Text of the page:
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Plant Fact Sheet

GOLDEN ALEXANDERS
Zizia aurea (L.) W.D.J. Koch
Plant Symbol = ZIAU
Contributed by: USDA, NRCS, National Plant Materials Center, Beltsville, MD leaves are up to 8 centimeters long and 5 centimeters across, have finely serrated margins, generally lanceolate or ovate in shape and the larger leaves usually have 1 or 2 sharp lobes. Lower (basal) leaves are twice or three times compound with long petioles, while the upper leaves are once compound with short petioles. Golden Alexanders is most noteworthy for its attractive bright yellow flower which occurs from May June. The flower is less than .3 centimeters long. Each flower has 5 sepals, 5 petals and 5 stamens. A cluster of flowers gathers into an 8 centimeter long flat-topped flower head, the middle flower of each compound umbel being stalk less. Flowers give way to 3 4 millimeter long, oblong, green fruit capsules. The leaves as well as the fruit slowly turn light purple in the autumn. Golden Alexanders is a carefree plant which occurs naturally in small colonies on wet soils. It prefers wet sites, but is very tolerant of dry conditions in the summer. The preference is for full to partial sun, although light shade under trees is tolerated. Distribution: This species is widely distributed from Quebec to Saskatoon, south to Florida and Texas in USDA hardiness zones 4 9. Habitats include: moist black soil prairies, openings in moist to mesic woodlands, savannas, thickets, limestone glades and bluffs, power line clearings in woodland areas, and abandoned fields. Production Propagation by Seed Large round seed capsules ripen slowly in flattened heads or umbels. They are green for much of the summer then gradually darken to burgundy and then brown, at which time they can be removed and crushed to release the dark brown seeds. Seed will germinate after 90 days moist, cold stratification at 4 C. The seed of golden Alexanders germinate at high percentages. The resulting seedlings can be transplanted into containers by midsummer; and plants will be at flowering size by the following spring. Establishment This species is probably best planted in the spring or early fall from containerize stock to ensure success. Unstratified seed may also be fall planted, although germination the following spring may not be as predictable.

2001 Eleanor Saulys, by permission

Alternate Name Golden zizia Uses Golden Alexanders has its greatest potential as a component of conservation mixes and wildflower gardens. In wet, sunny meadows and open woodlands it will naturalize. The flowers are attractive to many kinds of butterflies and many other insects. It is an excellent source of accessible pollen and nectar to many beneficial insects with short mouthparts. Status Please consult the PLANTS Web site and your State Department of Natural Resources for this plants current status (e.g. threatened or endangered species, state noxious status, and wetland indicator values). Description and Adaptation Golden Alexanders is a member of the carrot family, Apiaceae. It is an upright, native, perennial forb growing to .4 .75 meters (1 2 feet) in height. The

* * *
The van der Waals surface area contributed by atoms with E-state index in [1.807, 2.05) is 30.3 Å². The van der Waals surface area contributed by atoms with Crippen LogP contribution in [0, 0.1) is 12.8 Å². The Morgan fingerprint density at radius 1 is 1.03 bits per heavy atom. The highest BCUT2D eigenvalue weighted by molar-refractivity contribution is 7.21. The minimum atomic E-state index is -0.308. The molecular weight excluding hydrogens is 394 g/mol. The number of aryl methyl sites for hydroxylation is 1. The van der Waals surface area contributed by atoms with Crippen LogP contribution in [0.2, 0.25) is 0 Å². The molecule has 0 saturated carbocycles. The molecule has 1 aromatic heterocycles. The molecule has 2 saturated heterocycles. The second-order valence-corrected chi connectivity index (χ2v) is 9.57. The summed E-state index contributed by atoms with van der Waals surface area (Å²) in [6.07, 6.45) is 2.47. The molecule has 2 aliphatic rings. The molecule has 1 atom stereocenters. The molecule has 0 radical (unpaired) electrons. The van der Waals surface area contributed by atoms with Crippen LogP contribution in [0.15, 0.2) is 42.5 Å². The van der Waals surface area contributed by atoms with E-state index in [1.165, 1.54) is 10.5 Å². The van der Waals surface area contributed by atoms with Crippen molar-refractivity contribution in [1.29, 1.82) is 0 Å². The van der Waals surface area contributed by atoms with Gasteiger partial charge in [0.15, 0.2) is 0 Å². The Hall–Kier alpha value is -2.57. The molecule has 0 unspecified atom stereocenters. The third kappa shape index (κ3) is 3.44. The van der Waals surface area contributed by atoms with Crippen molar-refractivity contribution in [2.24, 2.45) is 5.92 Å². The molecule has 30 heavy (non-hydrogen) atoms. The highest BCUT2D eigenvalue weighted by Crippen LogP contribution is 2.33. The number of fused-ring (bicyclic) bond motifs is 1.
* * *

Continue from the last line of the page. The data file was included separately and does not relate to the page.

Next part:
Plant Materials <http://plant-materials.nrcs.usda.gov/> Plant Fact Sheet/Guide Coordination Page <http://plant-materials.nrcs.usda.gov/intranet/pfs.html> National Plant Data Center <http://npdc.usda.gov>

Management Golden Alexanders is a hardy plant with relatively few problems. This species is easy to grow and maintain with moderate levels of N, P and K. It will naturalize under optimal conditions. Pests and Potential Problems Golden Alexanders is a plant with relatively few pest and disease problems. Plants tend to bolt and the foliage depreciates as the summer progresses. Cultivars, Improved, and Selected Materials (and area of origin) There are no recommended cultivars or selected materials at this time. Golden Alexanders is somewhat available from commercial nurseries specializing in native plants. Prepared By and Species Coordinator: Shawn Belt NRCS, National Plant Materials Center Beltsville, Maryland References Brown, M., Brown, R., 1984. Herbaceous Plants of Maryland, Port City Press, Inc., Baltimore, Maryland. Cullina, W. 2000. The New England Wild Flower Society guide to growing and propagating wildflowers of the United States and Canada. Houghton Mifflin Co., New York, New York.
Edited: 080228 jsp For more information about this and other plants, please contact your local NRCS field office or Conservation District, and visit the PLANTS Web site<http://plants.usda.gov> or the Plant Materials Program Web site <http://Plant-Materials.nrcs.usda.gov> The U.S. Department of Agriculture (USDA) prohibits discrimination in all its programs and activities on the basis of race, color, national origin, sex, religion, age, disability, political beliefs, sexual orientation, and marital or family status. (Not all prohibited bases apply to all programs.) Persons with disabilities who require alternative means for communication of program information (Braille, large print, audiotape, etc.) should contact USDA's TARGET Center at 202-720-2600 (voice and TDD). To file a complaint of discrimination write USDA, Director, Office of Civil Rights, Room 326-W, Whitten Building, 14th and Independence Avenue, SW, Washington, DC 20250-9410 or call 202-720-5964 (voice or TDD). USDA is an equal opportunity provider and employer. Read about Civil Rights at the Natural Resources Conservation Service.